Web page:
Day At The Track

Lorentzon working to improve on big season

06:34 AM 06 Feb 2020 NZDT
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Anette Lorentzon, harness racing Guardian Angel AS, harness racing
Anette Lorentzon
USTA photo
Guardian Angel AS
Tom Melanson photo

When trainer Anette Lorentzon enters a new year, her hope is to better her harness racing stable's previous season's results. She's accomplished that goal each of the past five years, but acknowledges it gets more difficult as the successes pile up.

"You never know," the 36-year-old Lorentzon said. "It's tough. You've got to be lucky in the big races and the horses have to stay sound and not get sick. But I won't be happy if it's not a year like last year. I won't be happy. That's what you work for. You get more horses, people believe in you, you should do better and better. It's tough the better you do every year, but that's what I'm hoping for."

Lorentzon established career highs for starts (843), wins (160), and purses ($2.98 million) in 2019. She began her career in 2005 and entered Wednesday with 1,022 lifetime victories. Her stable begins this year with nearly 70 horses, including her largest-ever group of 2-year-olds, a total of 29.

Of course, the most recognizable name is a 6-year-old. Homebred male trotter Guardian Angel As has won 23 of 56 career races and $1.31 million. In 2019, the stallion won the Maple Leaf Trot (equaling a Canadian record for the mile), Spirit of Massachusetts (a track record at Plainridge), Cleveland Trotting Classic (world record at Northfield), and Maxie Lee Memorial. He was second in the John Cashman Memorial and third in the TVG Series championship and Caesars Trotting Classic.

"I think he raced great," Lorentzon said. "He was in all the big races and he raced tough. He showed he is one of the best ones out there. We always had high hopes for him, and we brought him along slowly. I was very happy with him.

"I'm hoping he's going to be as good as he was last year. I trained him for the first time (Tuesday), and he trained as good as always, so that was great."

In addition to Guardian Angel As, Lorentzon plans to send male trotter Shake N Bake, a half-brother to Dan Patch Award winner Maven, out on the Grand Circuit in stakes for 4-year-olds in 2020. He has hit the board in 15 of 20 career races, winning three times, and earned $175,707.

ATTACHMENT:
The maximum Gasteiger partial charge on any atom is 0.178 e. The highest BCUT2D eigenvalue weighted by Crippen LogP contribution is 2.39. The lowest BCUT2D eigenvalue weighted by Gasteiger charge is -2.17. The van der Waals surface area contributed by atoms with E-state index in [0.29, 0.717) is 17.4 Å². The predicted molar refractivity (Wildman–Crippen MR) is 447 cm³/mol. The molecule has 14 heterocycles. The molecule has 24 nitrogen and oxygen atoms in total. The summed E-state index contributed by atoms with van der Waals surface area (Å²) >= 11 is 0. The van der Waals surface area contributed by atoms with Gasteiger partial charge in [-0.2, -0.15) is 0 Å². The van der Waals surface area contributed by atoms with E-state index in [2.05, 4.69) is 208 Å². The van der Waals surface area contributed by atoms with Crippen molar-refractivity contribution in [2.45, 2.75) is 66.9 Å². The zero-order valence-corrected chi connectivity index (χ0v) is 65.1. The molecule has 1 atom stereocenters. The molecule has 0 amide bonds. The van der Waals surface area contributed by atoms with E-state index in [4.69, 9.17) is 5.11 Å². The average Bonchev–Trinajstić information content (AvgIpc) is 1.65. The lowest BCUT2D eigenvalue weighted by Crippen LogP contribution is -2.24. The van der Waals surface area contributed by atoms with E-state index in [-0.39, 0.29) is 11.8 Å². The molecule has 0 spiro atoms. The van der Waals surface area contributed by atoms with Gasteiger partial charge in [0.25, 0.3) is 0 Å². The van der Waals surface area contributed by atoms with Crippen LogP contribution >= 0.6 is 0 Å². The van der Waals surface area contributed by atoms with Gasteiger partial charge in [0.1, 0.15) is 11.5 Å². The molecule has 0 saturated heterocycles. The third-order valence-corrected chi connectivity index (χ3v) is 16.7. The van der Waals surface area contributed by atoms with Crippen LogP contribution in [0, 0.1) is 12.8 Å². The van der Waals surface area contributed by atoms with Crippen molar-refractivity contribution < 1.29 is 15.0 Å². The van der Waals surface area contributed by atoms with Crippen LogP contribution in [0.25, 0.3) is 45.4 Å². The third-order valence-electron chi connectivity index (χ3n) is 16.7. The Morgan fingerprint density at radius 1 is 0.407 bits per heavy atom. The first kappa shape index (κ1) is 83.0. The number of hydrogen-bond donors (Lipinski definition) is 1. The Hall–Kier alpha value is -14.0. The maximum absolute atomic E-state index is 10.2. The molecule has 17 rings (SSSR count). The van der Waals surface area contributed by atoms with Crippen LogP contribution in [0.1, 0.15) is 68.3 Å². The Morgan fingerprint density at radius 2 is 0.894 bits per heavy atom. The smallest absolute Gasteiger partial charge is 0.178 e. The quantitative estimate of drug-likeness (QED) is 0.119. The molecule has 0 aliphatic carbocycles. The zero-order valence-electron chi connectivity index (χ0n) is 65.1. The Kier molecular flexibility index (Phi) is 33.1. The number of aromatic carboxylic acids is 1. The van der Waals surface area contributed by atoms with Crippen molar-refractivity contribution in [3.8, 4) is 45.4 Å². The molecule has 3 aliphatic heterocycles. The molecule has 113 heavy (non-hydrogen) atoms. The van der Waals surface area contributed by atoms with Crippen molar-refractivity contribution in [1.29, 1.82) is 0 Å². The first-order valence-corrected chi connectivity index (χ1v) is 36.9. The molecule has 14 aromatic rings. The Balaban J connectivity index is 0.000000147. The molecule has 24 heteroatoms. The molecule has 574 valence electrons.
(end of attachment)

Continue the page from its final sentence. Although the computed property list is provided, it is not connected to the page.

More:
The horse joined Lorentzon's stable last summer and won a conditioned race and division of the Kentucky Sire Stakes before being sidelined by an injury.

"I hope he can have a good year," Lorentzon said. "He's training back right now. He looks good, but you never know between 3 and 4 years old how they're going to turn out."

Lorentzon also is hopeful 4-year-old female trotter Strip It Down As can put her best foot forward this season. Last year, she went off stride in three starts but posted three wins and a second in her remaining five races.

"She's very fast," Lorentzon said. "I'm hoping that she will do some good this year. She will be staked lightly. We're still trying to figure her out. We never really found where anything was wrong, but she had issues with the turns. That's what we're still working on. If we can get her through the turns and get her going, I think she can be a nice one. If we can't figure her out, then we have no chance. They have to be perfect if they're going to go the speeds they have to go."

Also back for another campaign is 6-year-old male trotter Eye Ofa Tiger As, who makes his seasonal debut in Saturday's open handicap at Yonkers Raceway. The gelding was limited to two starts (the first a win in Sweden) in 2018 because of throat surgery but banked $260,710 in 2019 and $268,746 in 2017.

"He's a good horse, but he's not a big-track horse," Lorentzon said. "He's so handy, so that works out great for him at Yonkers."

The majority of Lorentzon's younger horses will compete primarily in sire stakes programs.

"I never had so many 2-year-olds, so I'm hoping I can have some good ones," Lorentzon said. "I'm very happy for it and I really thank my owners that I have now. I really like (the 2-year-olds). They have a lot to learn yet, but so far so good."

by Ken Weingartner, for the USTA

 

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